The lithostratigraphy is remarkably uniform through most of the Eocene and Paleocene and consists of green to pale-yellow siliceous nannofossil ooze and chalk with minor amounts of chert and diatomaceous nannofossil chalk. We divided the section into three lithologic units based on color and microfossil content. Lithologic Unit I contains an uppermost layer that comprises manganese nodules that probably represents the present seafloor (lithologic Subunit IA), and a lower section (~38 m) of yellow middle Eocene siliceous nannofossil ooze with varying amounts of foraminifers and clay (lithologic Subunit IB). A distinctive 5-cm-thick vitric ash occurs in the upper portion of lithologic Subunit IB. A sharp color change from yellow to green at ~40 meters below seafloor (mbsf) was used to divide lithologic Unit I from Unit II, but it should be noted that there is no apparent change in sediment composition across the contact. The color change from yellow to green does not appear to represent a primary depositional feature and may represent differences in redox conditions within the sediment cover of Blake Nose. Lithologic Unit II (~276 m thick; middle Eocene to late Paleocene in age) is composed of light grayish green nannofossil ooze to siliceous nannofossil ooze that grades downhole to a light grayish green siliceous nannofossil chalk and nannofossil chalk with varying contents of radiolarians, sponge spicules, and diatoms. The transition from ooze to chalk occurs at a depth of ~90 mbsf. The contact between Subunits IIA and IIB is placed at the top of a manganese hardground at ~154 mbsf that occurs within an interval with common thin chert layers and corresponds to a decrease in carbonate. At least 10 vitric ashes occur in Unit II. The ashes, together with color reflectance, magnetic susceptibility, and GRAPE bulk density data, make it possible to produce a detailed correlation between the two holes at this site. The ash beds are composed largely of clear glass shards. Several ash layers also contain euhedral biotite and feldspar grains that may provide an absolute chronology for the section. Most ash beds are about 1 cm thick, but many thinner beds have probably been destroyed by bioturbation or drilling disturbance, because we found that many of the gray wisps in the chalk contain volcanic glass shards. Peaks in abundance of siliceous microfossils in both holes were observed at 140 to 155 mbsf and 180 to 220 mbsf. Sediments containing the latest Paleocene benthic foraminifer extinction were not recovered in either hole because this interval consists of hard chalk or chert that jammed in the core barrel. However, lowermost Eocene and the upper Paleocene sediments adjacent to this interval of extremely low recovery are biostratigraphically and magnetostratigraphically complete which suggests that the interval of poor recovery does not contain a major hiatus. Lithologic Unit III (14.8 m thick; late early Paleocene to early late Paleocene in age) is a diatomaceous nannofossil chalk to nannofossil diatomite.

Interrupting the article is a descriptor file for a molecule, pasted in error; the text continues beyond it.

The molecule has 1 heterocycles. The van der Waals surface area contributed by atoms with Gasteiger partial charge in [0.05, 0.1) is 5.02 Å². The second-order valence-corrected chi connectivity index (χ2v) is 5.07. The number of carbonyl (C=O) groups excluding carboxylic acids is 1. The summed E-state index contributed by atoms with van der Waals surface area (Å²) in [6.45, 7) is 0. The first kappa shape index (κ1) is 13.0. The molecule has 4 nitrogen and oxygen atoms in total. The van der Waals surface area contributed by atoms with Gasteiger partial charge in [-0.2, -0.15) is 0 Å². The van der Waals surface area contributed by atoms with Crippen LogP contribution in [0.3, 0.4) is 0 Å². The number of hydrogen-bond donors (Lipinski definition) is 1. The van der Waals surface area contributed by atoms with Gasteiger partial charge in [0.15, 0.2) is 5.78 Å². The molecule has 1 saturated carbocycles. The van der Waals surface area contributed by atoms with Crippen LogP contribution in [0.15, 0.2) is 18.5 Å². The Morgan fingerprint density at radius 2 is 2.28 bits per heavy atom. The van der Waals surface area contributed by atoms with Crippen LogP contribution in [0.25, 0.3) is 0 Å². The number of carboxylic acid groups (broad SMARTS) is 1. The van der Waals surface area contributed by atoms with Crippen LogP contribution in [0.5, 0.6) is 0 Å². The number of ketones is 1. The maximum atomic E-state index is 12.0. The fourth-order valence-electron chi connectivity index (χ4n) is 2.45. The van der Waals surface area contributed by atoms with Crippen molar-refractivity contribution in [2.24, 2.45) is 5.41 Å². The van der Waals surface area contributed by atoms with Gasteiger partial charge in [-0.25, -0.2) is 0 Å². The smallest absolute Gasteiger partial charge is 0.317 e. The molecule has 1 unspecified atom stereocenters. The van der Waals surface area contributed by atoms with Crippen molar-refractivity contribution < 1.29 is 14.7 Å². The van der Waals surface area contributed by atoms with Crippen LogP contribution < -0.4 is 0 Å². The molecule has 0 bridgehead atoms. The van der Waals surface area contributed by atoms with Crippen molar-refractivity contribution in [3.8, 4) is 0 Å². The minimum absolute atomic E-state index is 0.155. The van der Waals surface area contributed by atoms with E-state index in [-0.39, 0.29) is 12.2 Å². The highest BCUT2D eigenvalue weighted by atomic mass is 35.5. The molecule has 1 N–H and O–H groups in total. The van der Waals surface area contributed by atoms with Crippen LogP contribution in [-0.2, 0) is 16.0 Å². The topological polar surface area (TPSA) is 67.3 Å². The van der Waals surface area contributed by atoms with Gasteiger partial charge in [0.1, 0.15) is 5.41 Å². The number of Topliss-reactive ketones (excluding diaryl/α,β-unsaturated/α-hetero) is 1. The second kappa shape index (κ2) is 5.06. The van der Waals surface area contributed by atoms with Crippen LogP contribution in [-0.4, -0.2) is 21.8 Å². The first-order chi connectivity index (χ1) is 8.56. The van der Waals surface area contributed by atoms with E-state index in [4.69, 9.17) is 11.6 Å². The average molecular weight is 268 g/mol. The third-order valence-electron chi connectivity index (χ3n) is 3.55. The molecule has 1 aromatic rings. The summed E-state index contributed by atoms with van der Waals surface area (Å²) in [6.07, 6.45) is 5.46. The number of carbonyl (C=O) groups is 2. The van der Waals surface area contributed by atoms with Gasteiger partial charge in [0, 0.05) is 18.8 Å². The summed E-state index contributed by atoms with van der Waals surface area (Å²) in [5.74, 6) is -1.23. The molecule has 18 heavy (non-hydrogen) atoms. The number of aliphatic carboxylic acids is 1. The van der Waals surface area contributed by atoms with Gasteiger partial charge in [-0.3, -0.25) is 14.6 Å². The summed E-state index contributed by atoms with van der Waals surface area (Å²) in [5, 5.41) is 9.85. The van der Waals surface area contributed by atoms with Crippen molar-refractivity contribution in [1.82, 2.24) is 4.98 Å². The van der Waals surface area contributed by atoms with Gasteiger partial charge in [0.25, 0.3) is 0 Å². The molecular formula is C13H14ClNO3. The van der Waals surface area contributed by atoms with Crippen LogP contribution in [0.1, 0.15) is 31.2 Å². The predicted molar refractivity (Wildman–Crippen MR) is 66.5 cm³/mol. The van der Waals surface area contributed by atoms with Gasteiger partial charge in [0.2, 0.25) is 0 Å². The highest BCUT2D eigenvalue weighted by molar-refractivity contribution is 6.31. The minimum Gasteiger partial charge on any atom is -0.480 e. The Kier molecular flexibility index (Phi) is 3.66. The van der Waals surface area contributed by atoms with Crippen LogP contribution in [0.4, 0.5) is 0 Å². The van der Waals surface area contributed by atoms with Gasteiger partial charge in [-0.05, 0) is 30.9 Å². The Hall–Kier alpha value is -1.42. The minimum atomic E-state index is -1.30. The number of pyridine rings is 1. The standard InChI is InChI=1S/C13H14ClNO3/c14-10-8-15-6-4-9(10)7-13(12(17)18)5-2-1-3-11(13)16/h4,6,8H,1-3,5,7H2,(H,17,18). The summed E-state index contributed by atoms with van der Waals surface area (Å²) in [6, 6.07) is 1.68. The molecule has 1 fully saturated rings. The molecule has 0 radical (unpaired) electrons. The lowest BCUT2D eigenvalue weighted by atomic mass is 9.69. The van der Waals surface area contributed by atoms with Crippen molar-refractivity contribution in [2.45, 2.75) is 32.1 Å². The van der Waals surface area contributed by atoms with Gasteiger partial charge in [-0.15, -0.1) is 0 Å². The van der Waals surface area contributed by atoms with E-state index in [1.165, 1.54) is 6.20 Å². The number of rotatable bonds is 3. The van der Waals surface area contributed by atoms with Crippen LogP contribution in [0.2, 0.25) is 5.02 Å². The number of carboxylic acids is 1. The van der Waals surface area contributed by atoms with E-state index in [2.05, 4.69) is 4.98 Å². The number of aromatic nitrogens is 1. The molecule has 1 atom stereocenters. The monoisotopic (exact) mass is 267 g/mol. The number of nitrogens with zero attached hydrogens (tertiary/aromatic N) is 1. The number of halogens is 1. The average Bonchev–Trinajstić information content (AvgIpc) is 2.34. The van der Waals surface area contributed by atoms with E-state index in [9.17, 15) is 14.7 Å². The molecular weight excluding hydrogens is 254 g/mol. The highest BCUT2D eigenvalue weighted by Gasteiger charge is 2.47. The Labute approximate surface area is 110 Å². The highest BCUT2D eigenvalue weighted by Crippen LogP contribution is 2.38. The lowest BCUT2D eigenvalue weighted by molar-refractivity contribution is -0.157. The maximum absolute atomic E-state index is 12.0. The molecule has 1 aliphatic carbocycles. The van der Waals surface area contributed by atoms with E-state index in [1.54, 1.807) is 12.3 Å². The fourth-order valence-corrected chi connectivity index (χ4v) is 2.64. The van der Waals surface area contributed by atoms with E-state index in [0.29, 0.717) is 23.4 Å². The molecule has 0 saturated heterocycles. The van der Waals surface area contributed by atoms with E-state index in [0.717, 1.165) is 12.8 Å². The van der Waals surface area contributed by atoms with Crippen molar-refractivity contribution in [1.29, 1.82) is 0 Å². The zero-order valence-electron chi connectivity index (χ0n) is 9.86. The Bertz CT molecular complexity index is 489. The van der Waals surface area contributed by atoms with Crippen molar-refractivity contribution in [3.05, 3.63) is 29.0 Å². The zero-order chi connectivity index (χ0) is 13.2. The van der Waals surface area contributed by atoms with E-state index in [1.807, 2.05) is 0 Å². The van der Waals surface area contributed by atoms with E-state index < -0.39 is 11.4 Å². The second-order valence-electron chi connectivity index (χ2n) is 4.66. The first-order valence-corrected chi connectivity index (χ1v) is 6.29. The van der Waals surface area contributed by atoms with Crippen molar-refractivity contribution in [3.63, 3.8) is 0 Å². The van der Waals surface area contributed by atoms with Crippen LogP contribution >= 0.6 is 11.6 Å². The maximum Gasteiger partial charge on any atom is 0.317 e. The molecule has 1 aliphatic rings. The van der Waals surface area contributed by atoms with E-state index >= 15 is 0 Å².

Hole 1050C contains a record of the upper Albian to lower Danian. The Danian section consists largely of calcareous claystone and clay-rick chalk. Microfossil preservation improves in the lowermost Danian and faunas just above the K/T boundary are typically very well preserved. The K/T boundary is represented by an unusually thick lowermost Danian sequence. Planktonic foraminifer Zone P0 is more than 1.5 m thick and may be even thicker, because the K/T boundary cores were not sampled in detail on the ship. It is possible that the great thickness of the lowermost Danian section is due to slumping, but if this is so, the slumps did not pick up older sediments, because the Danian rocks contain only trace amounts of Cretaceous microfossils. The boundary itself is a slightly burrowed contact that does not contain a spherule bed like that found at Site 1049. The uppermost Maastrichtian appears to be present, as indicated by the co-occurrence of both the nannofossil, Micula prinzi, and the planktonic foraminifer, Abathomphalus mayaroensis.
The Cretaceous section below the K/T boundary contains many slumped beds. Most of the Maastrichtian consists of slumped nannofossil chalks between apparently coherent packages of sediment that still retain burrows and primary sedimentary structures. The lower Maastrichtian appears to be missing in part and rests on upper Campanian white foraminiferal chalks. In turn, the Campanian strata rest unconformably on a highly condensed sequence of Coniancian and Turonian red nannofossil chalk, manganiferous hardgrounds, and chalk containing abundant clay ripup clasts. The Turonian chalk is disconformable over Cenomanian claystones.